“I think they’re different wins.  I had never really, at the Grand Slams, made it past the second round,” she said.  “Yeah, that was a good win for me, too, but I think to have it happen here at the Grand Slam is exciting for me.”

Two years ago, during Oudin-mania McHale quietly win her first round match against Polona Hercog but lost to Maria Sharapova. Now, though, she seems poised to take on the bigger names in the sport on her rise to the top.

Yet, she is trying to not to get too tied up in the hype and become a long term disappointment like Oudin.

“I try not to think about that too much,” she said.  “I mean, when I go out there every time on the court, I’m going to try my best, try to compete really hard.”

Being from New Jersey means this is her hometown match. For years as a teenager she came to Flushing as a fan to watch the greats competed for the title.

Now she is getting the same treatment she gave to her heroes.

“Someone asked me this the other day,” she said.  “I don’t remember a particular match.  I just remember we’d all get here when the gates opened and we’d literally spend the whole day here, all of our friends, running from court to court, trying to get an autograph, a picture.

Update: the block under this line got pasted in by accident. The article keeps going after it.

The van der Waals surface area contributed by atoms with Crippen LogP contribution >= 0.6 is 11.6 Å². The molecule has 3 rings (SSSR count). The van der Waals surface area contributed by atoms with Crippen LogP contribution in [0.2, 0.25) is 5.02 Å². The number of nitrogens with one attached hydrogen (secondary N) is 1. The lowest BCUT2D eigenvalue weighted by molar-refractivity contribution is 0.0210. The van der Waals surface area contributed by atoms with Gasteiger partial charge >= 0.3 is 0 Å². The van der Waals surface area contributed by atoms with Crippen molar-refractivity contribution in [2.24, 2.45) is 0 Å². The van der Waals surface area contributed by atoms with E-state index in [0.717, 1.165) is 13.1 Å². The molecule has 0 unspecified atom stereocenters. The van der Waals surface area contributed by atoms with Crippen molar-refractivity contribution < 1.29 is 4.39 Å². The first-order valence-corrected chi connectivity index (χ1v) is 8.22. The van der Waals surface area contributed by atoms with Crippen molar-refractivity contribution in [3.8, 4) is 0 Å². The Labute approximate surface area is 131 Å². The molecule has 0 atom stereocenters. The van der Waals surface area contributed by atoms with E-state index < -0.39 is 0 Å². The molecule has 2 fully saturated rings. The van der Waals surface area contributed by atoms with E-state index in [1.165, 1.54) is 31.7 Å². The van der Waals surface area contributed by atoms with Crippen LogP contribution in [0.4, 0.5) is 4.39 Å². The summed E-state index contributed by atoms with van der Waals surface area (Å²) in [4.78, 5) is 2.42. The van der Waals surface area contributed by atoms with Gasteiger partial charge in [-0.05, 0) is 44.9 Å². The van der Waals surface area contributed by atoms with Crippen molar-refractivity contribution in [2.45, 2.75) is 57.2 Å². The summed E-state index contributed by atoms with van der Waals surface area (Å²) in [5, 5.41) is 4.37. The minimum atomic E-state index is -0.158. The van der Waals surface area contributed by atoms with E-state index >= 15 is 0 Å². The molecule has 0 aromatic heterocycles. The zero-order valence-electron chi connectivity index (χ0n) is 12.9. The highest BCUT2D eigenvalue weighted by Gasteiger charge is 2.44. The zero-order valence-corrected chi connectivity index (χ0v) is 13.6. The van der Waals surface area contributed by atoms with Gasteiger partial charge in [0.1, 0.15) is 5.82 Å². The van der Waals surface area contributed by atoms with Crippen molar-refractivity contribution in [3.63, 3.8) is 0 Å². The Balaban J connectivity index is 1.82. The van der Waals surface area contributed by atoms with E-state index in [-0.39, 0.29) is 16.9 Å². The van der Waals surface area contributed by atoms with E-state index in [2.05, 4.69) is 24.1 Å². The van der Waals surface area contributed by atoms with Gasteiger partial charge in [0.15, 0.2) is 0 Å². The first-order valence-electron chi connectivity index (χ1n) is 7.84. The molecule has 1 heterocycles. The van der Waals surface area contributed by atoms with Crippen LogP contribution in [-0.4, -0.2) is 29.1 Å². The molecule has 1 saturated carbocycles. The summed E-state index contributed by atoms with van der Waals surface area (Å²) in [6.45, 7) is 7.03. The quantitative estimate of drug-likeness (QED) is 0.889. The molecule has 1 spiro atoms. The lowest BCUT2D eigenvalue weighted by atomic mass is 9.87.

“It was so much fun for us.”

Almost as fun as winning the second round of the Open and if she beats the 25th seed Maria Kirilenko in the third round, then McHale’s Navy may be in full force.

All Aboard!

A New Martina Hingis Leads The Sportimes back into Action…

She was known as “The Swiss Miss,” and at the ripe old age of 18 dominated the women’s tennis scene, especially the hard courts and tough fans of New York’s US Open. Now at age 32, a reborn, married and healthy Martina Hingis will return to New York and the fans who loved her as a member of the New York Sportimes of World Team Tennis. The Sportimes will begin defense of their 2010 Eastern conference title Wednesday the 6th when they take on The Boston Lobsters on Randall’s Island.

“I love the Team Tennis format that Billie Jean has created, and getting to play on the court in New York, at the beautiful facility John McEnroe has will be a thrill for sure,” Hingis said this week. “I feel great, I am enjoying life, and I want to have a great month for the fans and our team.”